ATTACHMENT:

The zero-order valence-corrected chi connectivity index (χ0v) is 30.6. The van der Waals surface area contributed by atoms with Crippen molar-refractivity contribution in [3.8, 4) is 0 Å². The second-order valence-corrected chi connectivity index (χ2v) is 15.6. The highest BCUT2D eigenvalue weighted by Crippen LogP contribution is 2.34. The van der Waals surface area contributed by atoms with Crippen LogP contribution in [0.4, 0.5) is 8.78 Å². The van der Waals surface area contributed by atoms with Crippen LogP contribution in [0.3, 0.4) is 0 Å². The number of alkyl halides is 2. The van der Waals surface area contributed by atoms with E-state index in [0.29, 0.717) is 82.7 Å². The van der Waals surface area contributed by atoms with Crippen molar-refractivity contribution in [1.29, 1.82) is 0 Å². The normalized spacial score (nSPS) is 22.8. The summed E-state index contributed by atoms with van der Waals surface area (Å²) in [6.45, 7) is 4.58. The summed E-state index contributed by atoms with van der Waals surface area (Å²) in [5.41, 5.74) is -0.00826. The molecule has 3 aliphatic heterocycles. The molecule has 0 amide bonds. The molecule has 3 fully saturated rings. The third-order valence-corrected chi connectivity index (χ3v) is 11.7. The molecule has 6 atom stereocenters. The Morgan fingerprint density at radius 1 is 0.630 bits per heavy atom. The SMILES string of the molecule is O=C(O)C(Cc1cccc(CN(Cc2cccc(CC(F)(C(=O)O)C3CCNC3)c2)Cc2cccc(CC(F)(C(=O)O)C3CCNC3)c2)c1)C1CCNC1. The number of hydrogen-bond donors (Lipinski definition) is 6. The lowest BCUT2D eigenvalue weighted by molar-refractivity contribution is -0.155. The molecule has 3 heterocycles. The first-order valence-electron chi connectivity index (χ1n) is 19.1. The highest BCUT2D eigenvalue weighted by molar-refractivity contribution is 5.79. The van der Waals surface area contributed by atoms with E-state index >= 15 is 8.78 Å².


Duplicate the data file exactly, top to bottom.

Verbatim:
The zero-order valence-corrected chi connectivity index (χ0v) is 30.6. The van der Waals surface area contributed by atoms with Crippen molar-refractivity contribution in [3.8, 4) is 0 Å². The second-order valence-corrected chi connectivity index (χ2v) is 15.6. The highest BCUT2D eigenvalue weighted by Crippen LogP contribution is 2.34. The van der Waals surface area contributed by atoms with Crippen LogP contribution in [0.4, 0.5) is 8.78 Å². The van der Waals surface area contributed by atoms with Crippen LogP contribution in [0.3, 0.4) is 0 Å². The number of alkyl halides is 2. The van der Waals surface area contributed by atoms with E-state index in [0.29, 0.717) is 82.7 Å². The van der Waals surface area contributed by atoms with Crippen molar-refractivity contribution in [1.29, 1.82) is 0 Å². The normalized spacial score (nSPS) is 22.8. The summed E-state index contributed by atoms with van der Waals surface area (Å²) in [6.45, 7) is 4.58. The summed E-state index contributed by atoms with van der Waals surface area (Å²) in [5.41, 5.74) is -0.00826. The molecule has 3 aliphatic heterocycles. The molecule has 0 amide bonds. The molecule has 3 fully saturated rings. The third-order valence-corrected chi connectivity index (χ3v) is 11.7. The molecule has 6 atom stereocenters. The Morgan fingerprint density at radius 1 is 0.630 bits per heavy atom. The SMILES string of the molecule is O=C(O)C(Cc1cccc(CN(Cc2cccc(CC(F)(C(=O)O)C3CCNC3)c2)Cc2cccc(CC(F)(C(=O)O)C3CCNC3)c2)c1)C1CCNC1. The number of hydrogen-bond donors (Lipinski definition) is 6. The lowest BCUT2D eigenvalue weighted by molar-refractivity contribution is -0.155. The molecule has 3 heterocycles. The first-order valence-electron chi connectivity index (χ1n) is 19.1. The highest BCUT2D eigenvalue weighted by molar-refractivity contribution is 5.79. The van der Waals surface area contributed by atoms with E-state index >= 15 is 8.78 Å².